Implementing Redux Architecture using React-Hooks

Building a Todo app with React Hooks

akshay patil
Apr 22 · 5 min read

React, one of the best libraries to build front-end web applications. A lot has changed over few years with React library. The latest version of React i.e., 16.8 introduces a new concept of Hooks. This, gives a better way to write components in React. React was always down seen because it wasn’t a full blown framework and it lacked state management. With some of the features of hooks like useContext(), createContext(), useState() and useReducer() the state management problem of React is finally solved. No need to install a third party library to achieve and manage state.

If you have worked with Redux(A state management) library then learning to manage the state with React hooks will be very simple. For this, we need to go back to the basics of React-Redux architecture.

React-Redux Architecture

We need Three main components as usual to setup our boiler plate for React-Redux app.

  1. Store: Single source of truth.
  2. Action functions: functions which dispatch actions with type and payload.
  3. Reducers: A function which catches the action and manipulates the Store depending on the action.

Let’s create an application to better understand the concept. We will be creating a todo application.

Todo App with React-Hooks:

Start the project using the create-react-app CLI tool.

If you get stuck anywhere in between. You can use the Github link to verify your code.

Github: https://github.com/akshayjp123/todo-with-react-hooks

$ create-react-app todo-app

Now, let’s create a file Store.js in src/ folder. Create a store using the createContext() hook in Store.js:

import React from "react";export const Store = React.createContext();

Now, let’s start creating the reducer for our store. As usual each reducer will need an initial state, similar to our redux reducers. And a function which will accept initial state and action as input. Lets, create that in our Store.js:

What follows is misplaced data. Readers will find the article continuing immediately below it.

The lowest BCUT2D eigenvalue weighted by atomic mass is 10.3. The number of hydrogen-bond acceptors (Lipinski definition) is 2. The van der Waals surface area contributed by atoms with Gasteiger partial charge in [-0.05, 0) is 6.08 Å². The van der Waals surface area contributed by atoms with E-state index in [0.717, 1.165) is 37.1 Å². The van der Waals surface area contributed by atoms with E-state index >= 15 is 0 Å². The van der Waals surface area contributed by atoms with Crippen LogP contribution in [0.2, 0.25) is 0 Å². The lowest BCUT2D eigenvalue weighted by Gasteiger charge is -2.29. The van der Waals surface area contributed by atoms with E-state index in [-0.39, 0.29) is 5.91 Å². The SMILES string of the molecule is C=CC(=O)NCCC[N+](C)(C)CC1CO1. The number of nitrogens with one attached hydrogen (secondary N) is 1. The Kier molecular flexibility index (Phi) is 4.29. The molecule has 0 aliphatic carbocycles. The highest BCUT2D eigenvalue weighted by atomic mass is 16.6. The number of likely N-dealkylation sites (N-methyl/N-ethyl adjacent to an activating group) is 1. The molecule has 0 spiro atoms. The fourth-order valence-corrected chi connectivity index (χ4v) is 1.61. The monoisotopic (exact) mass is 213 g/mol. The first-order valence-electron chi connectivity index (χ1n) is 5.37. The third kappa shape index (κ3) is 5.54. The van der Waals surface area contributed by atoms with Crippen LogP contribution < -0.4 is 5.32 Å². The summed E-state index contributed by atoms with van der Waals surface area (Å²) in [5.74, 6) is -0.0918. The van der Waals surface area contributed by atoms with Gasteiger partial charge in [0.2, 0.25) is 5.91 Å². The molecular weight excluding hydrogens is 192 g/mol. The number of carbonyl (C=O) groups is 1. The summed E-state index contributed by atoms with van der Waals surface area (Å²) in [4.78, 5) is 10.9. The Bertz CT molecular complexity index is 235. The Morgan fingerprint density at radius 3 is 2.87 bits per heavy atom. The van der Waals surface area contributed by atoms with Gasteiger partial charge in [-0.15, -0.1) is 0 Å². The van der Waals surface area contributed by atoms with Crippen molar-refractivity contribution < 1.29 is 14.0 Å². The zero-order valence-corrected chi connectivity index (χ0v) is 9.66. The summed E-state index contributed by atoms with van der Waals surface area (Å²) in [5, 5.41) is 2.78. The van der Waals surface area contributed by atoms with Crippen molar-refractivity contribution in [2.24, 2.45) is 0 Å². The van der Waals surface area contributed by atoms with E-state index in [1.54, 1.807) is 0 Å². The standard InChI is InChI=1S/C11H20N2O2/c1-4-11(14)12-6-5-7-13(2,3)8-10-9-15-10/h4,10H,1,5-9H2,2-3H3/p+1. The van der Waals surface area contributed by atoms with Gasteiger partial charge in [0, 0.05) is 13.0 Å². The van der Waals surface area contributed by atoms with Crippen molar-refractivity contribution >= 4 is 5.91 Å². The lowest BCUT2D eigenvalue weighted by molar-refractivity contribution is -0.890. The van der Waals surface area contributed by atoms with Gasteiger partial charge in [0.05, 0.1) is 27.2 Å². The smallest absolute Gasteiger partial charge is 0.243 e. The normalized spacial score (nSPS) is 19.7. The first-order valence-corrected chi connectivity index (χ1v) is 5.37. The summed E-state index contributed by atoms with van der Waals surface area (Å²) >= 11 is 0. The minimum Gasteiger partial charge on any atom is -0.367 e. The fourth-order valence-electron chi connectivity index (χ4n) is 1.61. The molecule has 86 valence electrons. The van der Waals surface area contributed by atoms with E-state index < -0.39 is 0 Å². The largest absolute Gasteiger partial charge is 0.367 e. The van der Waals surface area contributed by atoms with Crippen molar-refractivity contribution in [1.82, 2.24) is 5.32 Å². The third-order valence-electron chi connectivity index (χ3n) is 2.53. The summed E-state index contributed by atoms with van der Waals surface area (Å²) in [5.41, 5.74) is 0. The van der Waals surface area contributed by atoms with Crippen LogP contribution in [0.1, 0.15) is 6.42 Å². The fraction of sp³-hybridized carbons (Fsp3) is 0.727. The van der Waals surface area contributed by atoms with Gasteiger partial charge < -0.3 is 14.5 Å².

const initialState = {
todos: [];
}
function reducer(state, action){ switch(action.type){ case 'PUT_DATA':
let old_todos = state.todos;
old_todos.push(action.payload);
return { ...state, todos: old_todos }
case 'DONE_TODO':
const index = action.payload;
let current_todos = state.todos;
current_todos.splice(index,1);
return { ...state, todos: current_todos }
default:
return state;
}
}

Let’s create a store provider in our Store.js which will act as our Provider in Redux. So that we will be able to server Store all over the app.

export function StoreProvider(props) {
const [state, dispatch] = React.useReducer(reducer, initialState)
const value = {state, dispatch}
return <Store.Provider value={value}>{props.children} </Store.Provider>
}

import store provider from Store.js into your index.js:

import { StoreProvider } from "./Store.js";

Apply the provider around the <App/> within the ReactDOM.render of index.js:

ReactDOM.render(<StoreProvider><App /></StoreProvider>, document.getElementById('root'));

Now that we have all the setup, all we have to do now is to build the components.

Let’s see how we can make the store available to the components and how to dispatch actions to our reducer.

First, make the store available to component. Delete everything in App.js and write the below code: